Most network traffic monitoring toolsets come complete with a performance dashboard. These dashboards provide a high-level overview of what’s happening with network traffic. Enterprise-level tools, such as LiveNX, allow for the consolidation of all data sources, so you truly have a complete picture of your entire network, across all domains.
Network Monitoring Reports
Network traffic monitoring usually requires both real-time and historic reporting. Real-time reports are visual analytics to monitoring what going on with network traffic now. Historic reports are useful for planning, providing updates to key stakeholders, and even forensic troubleshooting of network incidents. More complex network environments require reporting processing at scale as network data sizes can be massive and bog down many monitoring tools not up to the task.
Alerts, especially proactive alerts, are vital for tuning into network traffic issues that need immediate attention, separating the relevant issues from the noise. Increasingly, these alerts are powered by AI and machine learning so that variances in network traffic are correlated and isolated to produce meaningful alerts, a.k.a., anomaly detection.
Step Four – Monitoring Traffic from Specific Network Manufacture
Effectively monitoring network traffic is often dependent on the specific network monitoring equipment being used. As an example, companies using Cisco networking equipment and software typically need tools to monitor them. These include Cisco iWAN, Cisco SD-WAN, Cisco SD-Access, and Cisco DNA Center. While manufactures will often position their products as not requiring specialized network monitoring tools, these claims are often bounded by exceptions. This is further complicated as most enterprise-level companies are more often than not using equipment from different vendors. To truly monitor traffic from specific manufactures across your entire enterprise, you will typically need a network monitoring toolset that can ingest data from multiple vendors to see the entire network.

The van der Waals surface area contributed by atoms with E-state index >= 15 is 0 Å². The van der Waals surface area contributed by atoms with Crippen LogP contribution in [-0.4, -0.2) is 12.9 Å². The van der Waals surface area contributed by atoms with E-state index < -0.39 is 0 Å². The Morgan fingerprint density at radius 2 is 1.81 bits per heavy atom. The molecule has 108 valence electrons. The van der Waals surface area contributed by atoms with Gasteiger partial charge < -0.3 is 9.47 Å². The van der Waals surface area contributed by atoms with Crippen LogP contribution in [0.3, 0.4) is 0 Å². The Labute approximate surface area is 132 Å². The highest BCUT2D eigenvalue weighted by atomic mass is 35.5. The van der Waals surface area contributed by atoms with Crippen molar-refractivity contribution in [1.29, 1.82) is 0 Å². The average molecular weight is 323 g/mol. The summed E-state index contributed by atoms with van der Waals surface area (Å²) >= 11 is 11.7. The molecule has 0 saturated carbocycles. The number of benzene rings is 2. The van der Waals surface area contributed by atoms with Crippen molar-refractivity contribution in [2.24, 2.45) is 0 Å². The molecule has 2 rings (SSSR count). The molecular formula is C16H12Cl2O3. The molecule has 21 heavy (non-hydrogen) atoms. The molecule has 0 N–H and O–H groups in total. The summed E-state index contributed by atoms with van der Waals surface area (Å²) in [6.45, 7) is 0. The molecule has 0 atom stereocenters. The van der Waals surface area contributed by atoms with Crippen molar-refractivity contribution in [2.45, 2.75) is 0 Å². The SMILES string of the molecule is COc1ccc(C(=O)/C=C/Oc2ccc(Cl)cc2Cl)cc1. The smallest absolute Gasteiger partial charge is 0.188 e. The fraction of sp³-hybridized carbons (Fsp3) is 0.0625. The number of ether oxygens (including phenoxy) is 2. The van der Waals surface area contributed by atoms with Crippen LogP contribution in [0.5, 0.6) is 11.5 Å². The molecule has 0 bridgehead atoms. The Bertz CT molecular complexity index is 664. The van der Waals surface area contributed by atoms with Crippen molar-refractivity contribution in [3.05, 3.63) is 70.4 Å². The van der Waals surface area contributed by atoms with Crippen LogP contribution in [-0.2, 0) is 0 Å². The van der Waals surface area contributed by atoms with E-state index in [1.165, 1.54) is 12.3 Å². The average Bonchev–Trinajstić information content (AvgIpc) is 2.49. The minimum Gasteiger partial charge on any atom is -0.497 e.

Step Five – Optimize Network Traffic
The final “how to” step to monitoring network traffic is optimization itself. Optimization of network traffic falls into four basic categories:
Overall Network Performance Optimization
To optimize a complex network environment, your network performance optimization requires correlating network data from multiple domains and/or multi-tiered applications for multi-segment performance analysis, optimization, and troubleshooting. Visual analytics, dashboards, reports, and alerts allow you to isolate the most common traffic issues, such as applications hogging bandwidth.
Optimization Using Forensic Analysis
To isolates and resolve difficult network application issues requires using both flow and packet-level data. This allows you to isolate issues that might be causing a slow network and then drill-down from flow-level to packet-level, for forensic-level troubleshooting of specific application issues.
Optimization of Voice, Video and Unified Communications
The most common and obvious network traffic performance issues are related to collaborative applications. In slow networks, end-users often encounter jitters, loss of packets, when using voice, video or other communications applications. These often surface as poor video quality or voice quality. Using flow and packet analysis is critical to isolating and quickly resolving these network traffic issues.
Optimization to Quality of Service Levels
Quality of Service (QoS) is about monitoring and managing data traffic to reduce latency on the network per an established service level. Establishing QoS policies and managing these policies ensures network resources get the necessary network bandwidth to meet the required service-level. Monitoring traffic to established QoS policies is fundamental to proper network traffic monitoring and optimization.
By definition, network traffic monitoring is the process for identifying, diagnosing, and resolving network issues impacting the performance of applications running on the network. To monitor network traffic effectively and resolve network issues quickly, there are five essential steps. These steps, along with the right monitoring tools, ensure QoS policies are met and keep networks running optimally.